Zachary Bell's problems with food started with picky eating, but soon escalated into something much more serious.

The 12-year old has struggled for years to eat. Unable to consume any fruits or vegetables, dairy or meat products, he subsists on a meager diet comprised mainly of bread and crackers.

"He's not trying to be naughty and get something different," Zachary's mother, Kathy Bell, said during a Thursday interview on Edmonton AM. "He physically cannot pick it up and stick it in his mouth, he just can't do it."


Zachary, his brother Jacob and sister Chelsea. (SUPPLIED )

Last year, Zachary was diagnosed with Restrictive Food Intake Disorder (ARFID), which centres around a phobia of certain tastes, colours or textures.

People with ARFID have an inability to eat certain foods, and in some cases, reactions to "unsafe" foods can be extreme.

"They've compared it to a phobia, like a snake phobia, or a fear of flying," said Bell.

"Picky eating is a normal part of childhood development, and there are just a few foods they don't want. With ARFID, it's entire food groups, and these kids are often limited to just 20 foods."

Zachary wanted to share his story during national Eating Disorder Awareness Week so other people suffering with the disorder won't be misunderstood.

"I don't want people to think it's picky eating and get forced to eat food," he said. "I just want people to know that's it's not picky eating, it's ARFID."

The extremely rare condition, which often develops in early childhood, is only beginning to gain recognition in the medical community. According to Bell, her concerns were often downplayed by doctors who believed her son would "grow out of it."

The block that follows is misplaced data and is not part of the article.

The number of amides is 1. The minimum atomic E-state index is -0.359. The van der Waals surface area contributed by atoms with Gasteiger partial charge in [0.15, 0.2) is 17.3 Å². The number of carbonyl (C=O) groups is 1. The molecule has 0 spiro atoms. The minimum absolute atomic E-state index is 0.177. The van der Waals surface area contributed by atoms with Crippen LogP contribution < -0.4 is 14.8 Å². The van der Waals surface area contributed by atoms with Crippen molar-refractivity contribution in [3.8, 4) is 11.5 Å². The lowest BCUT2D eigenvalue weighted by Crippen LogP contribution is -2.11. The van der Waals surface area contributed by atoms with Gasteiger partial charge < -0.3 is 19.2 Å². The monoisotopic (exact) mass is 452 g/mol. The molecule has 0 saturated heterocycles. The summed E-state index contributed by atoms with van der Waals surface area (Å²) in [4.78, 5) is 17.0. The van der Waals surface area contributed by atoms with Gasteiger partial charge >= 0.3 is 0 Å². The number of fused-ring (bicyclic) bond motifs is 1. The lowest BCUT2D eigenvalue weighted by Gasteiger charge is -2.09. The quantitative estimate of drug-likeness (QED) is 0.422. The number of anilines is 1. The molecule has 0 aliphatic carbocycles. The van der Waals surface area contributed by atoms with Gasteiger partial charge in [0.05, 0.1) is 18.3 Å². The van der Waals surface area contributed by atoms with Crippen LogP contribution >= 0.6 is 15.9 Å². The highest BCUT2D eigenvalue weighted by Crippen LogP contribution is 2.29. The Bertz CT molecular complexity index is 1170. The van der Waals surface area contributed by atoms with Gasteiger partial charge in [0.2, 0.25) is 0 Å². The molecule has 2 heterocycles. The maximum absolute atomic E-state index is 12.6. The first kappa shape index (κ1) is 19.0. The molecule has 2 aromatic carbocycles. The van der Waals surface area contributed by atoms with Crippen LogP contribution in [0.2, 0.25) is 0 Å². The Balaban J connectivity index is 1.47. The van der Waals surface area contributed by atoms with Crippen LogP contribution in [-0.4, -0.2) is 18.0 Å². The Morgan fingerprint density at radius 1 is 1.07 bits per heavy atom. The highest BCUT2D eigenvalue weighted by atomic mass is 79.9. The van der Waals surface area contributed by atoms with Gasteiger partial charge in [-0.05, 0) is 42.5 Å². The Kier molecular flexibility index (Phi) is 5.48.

"They said he wouldn't starve himself," said Bell. "He did.

"They told us to shove food down his mouth. So we did. They told us to hide food in his meals, and we did. And we lost all trust from him."

When Zachary's body weight dropped dangerously low last year, and doctors threatened to put him on a feeding tube, his mother knew it was more than just a phase.

"Doctors will say that it's just picky eating they'll grow out of it," she said, "but unfortunately, you will not grow out of it."

Zachary has since been placed on daily supplements and sees a psychologist regularly for the social anxiety so often associated with ARFID.

Bell said it's important that parents watch closely for symptoms of eating disorders, be vigilant and follow their instincts when it comes to health of their children.

"If it's just picky eating, then it will pretty much stop at age three or four. But if this goes on for months, or years, then it's time to speak to a professional."